Mesh Shaders Release the Intrinsic Power of a GPU
Primitive shader for improved geometry processing. Replaces vertex and geometry shaders in geometry processing pipelines with a more programmable single stage. The primitive shader stage is more efficient, introduces intelligent load balancing technologies and higher throughput.


Primitive Shaders on PC GPU's are similar to Mesh Shaders as the bolded suggest.

While Primitive Shaders on PS5 does something completely different.
More complex usage involves something called primitive shaders which allow the game to synthesize geometry on-the-fly as it's being rendered.

Using primitive shaders on PlayStation 5 will allow for a broad variety of techniques including smoothly varying level of detail, addition of procedural detail to close up objects and improvements to particle effects and other visual special effects.


Mesh Shaders don't do that, Mesh shaders incorporate the features of Vertex and Geometry shaders into a single shader stage through batch processing of primitives and vertices data before the rasterizer. The shaders are also capable of amplifying and culling geometry.

Which is the same as the Geometry Engine.
PlayStation 5 has a new unit called the Geometry Engine which brings handling of triangles and other primitives under full programmatic control.

Simple usage could be performance optimizations such as removing back faced or off-screen vertices and triangles.


VRS in PS5 isn't hard to understand.
How VRS in PC works.
What Is Variable Rate Shading? A Basic Definition of Nvidia VRS
Variable rate shading (VRS) is a type of rendering technique used by Nvidia graphics cards based on the Turing (RTX 20-series and GTX 16-series cards) and Ampere (RTX 30-series) architectures, as well as Intel's Gen11 graphics architecture, which arrived in laptops in 2019 via Intel's 10nm Ice Lake CPUs. The point of VRS is to boost performance by allowing the GPU to use varying amounts of processing power within the same frame to render different parts of the image. With VRS, a GPU can use its full shading processing power for more complex parts of an image and less power for simpler parts of the image.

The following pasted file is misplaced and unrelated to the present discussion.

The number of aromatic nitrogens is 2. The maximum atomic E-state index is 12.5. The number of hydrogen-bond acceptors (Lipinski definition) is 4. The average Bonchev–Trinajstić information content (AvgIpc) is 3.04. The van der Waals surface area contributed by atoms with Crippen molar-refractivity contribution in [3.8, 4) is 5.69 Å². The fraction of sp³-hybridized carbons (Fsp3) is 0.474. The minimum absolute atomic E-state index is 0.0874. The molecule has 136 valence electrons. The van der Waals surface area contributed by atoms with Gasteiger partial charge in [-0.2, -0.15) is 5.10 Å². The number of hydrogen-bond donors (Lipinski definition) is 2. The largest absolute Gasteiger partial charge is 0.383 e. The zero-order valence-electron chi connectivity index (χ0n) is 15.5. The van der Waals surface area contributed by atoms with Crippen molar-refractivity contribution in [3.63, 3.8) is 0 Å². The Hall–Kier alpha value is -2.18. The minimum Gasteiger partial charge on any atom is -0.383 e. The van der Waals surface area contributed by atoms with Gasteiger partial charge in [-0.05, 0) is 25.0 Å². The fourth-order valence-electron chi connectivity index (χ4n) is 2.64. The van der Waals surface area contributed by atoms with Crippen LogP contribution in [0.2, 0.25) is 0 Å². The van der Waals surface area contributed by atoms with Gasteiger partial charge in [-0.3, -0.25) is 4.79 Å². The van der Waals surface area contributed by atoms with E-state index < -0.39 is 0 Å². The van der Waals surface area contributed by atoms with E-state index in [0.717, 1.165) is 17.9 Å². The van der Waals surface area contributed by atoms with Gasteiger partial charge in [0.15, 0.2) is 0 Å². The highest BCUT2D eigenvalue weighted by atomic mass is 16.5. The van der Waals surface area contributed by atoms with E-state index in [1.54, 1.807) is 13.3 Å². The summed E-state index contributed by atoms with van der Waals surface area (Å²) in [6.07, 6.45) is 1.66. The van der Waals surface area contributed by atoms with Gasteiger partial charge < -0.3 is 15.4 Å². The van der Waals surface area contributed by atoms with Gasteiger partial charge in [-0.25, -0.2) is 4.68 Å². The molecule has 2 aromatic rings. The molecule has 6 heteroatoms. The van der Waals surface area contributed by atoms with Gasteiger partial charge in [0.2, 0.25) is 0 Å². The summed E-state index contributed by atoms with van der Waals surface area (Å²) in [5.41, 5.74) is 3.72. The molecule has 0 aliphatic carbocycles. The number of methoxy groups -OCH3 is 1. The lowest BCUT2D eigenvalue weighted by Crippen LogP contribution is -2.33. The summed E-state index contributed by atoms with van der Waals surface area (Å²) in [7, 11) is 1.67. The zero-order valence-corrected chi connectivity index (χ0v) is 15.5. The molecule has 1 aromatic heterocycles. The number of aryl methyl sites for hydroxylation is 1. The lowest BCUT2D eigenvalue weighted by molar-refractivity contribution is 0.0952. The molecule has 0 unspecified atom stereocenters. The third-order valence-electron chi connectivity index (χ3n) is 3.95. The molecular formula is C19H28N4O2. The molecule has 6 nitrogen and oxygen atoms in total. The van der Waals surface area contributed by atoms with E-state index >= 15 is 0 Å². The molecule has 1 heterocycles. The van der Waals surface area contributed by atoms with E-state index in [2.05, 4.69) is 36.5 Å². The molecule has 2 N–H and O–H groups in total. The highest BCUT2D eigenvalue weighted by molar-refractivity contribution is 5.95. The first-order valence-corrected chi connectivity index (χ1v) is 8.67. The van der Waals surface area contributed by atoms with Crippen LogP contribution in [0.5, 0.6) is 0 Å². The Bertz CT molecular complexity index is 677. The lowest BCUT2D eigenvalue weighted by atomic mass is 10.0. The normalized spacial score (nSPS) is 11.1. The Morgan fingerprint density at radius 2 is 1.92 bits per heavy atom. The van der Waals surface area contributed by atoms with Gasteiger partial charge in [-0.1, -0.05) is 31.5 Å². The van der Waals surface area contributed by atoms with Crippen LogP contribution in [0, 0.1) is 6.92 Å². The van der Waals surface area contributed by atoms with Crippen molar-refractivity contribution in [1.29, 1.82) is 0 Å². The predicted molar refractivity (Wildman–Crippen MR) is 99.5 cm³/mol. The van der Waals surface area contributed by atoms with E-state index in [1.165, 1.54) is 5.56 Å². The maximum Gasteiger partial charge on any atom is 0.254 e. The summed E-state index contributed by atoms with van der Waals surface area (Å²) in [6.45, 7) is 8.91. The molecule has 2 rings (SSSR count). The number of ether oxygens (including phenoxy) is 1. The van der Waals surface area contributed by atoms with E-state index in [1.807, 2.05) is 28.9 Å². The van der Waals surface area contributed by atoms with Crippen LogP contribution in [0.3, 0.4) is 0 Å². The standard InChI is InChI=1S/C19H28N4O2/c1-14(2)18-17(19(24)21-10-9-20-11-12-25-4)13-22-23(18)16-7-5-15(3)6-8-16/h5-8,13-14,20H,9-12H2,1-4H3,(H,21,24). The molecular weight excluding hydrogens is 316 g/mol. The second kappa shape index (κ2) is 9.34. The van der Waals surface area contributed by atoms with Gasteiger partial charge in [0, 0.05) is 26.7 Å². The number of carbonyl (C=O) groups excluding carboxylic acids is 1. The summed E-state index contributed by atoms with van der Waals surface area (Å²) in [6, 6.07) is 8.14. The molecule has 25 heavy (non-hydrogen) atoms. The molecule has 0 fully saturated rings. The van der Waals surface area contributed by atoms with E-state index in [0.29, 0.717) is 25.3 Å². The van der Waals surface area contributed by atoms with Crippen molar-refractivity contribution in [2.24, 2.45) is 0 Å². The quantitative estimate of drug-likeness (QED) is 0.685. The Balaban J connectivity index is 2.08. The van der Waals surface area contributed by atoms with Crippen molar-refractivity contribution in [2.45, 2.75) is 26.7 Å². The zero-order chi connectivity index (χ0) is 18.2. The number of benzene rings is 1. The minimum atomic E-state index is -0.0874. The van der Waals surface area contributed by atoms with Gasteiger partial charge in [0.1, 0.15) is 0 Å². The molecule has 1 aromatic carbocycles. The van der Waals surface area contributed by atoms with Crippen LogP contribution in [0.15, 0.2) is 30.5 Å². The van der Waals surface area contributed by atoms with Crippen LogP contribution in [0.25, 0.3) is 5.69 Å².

PS5's VRS solution is done by primitive shaders by smoothly varying level of detail, addition of procedural detail to close up objects and improvements to particle effects and other visual special effects on-the-fly as it's being rendered.

Both change detail on screen during rendering. Two different techniques with the same results.

VRS is just the name of a technique used by Microsoft DirectX API and PS5 doesn't use any API from DirectX. Why can't you get that through your head?

Microsoft DirectX
Microsoft revealed DirectX 12 Ultimate in March 2020. DirectX 12 Ultimate will unify to a common library on both Windows 10 computers and the Xbox Series X and other ninth-generation Xbox consoles. Among the new features in Ultimate includes DirectX Raytracing 1.1, Variable Rate Shading, which gives programmers control over the level of detail of shading depending on design choices, Mesh Shaders, and Sampler Feedback.
 

DeepEnigma

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DOOM Eternal PC version? Nope, they haven't implemented it there. I believe it's VRS tier 2, so if it comes to PC, older cards like Pascal, GCN, and first-gen RDNA GPUs won't be able to run it.
PC must not support it, id would know. ;)
 
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Arioco

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DOOM Eternal PC version? Nope, they haven't implemented it there. I believe it's VRS tier 2, so if it comes to PC, older cards like Pascal, GCN, and first-gen RDNA GPUs won't be able to run it.


Well, but they did implement RT and DLSS and anyone with a Pascal, GNC or RDNA card won't be able to enable them either. On the other hand people who own a Turing or RDNA2 card would be able to run VRS and see if it's worth it from a performance/IQ perspective. Especially on PC people like to play at hundreds of frames per seconds and VRS should help.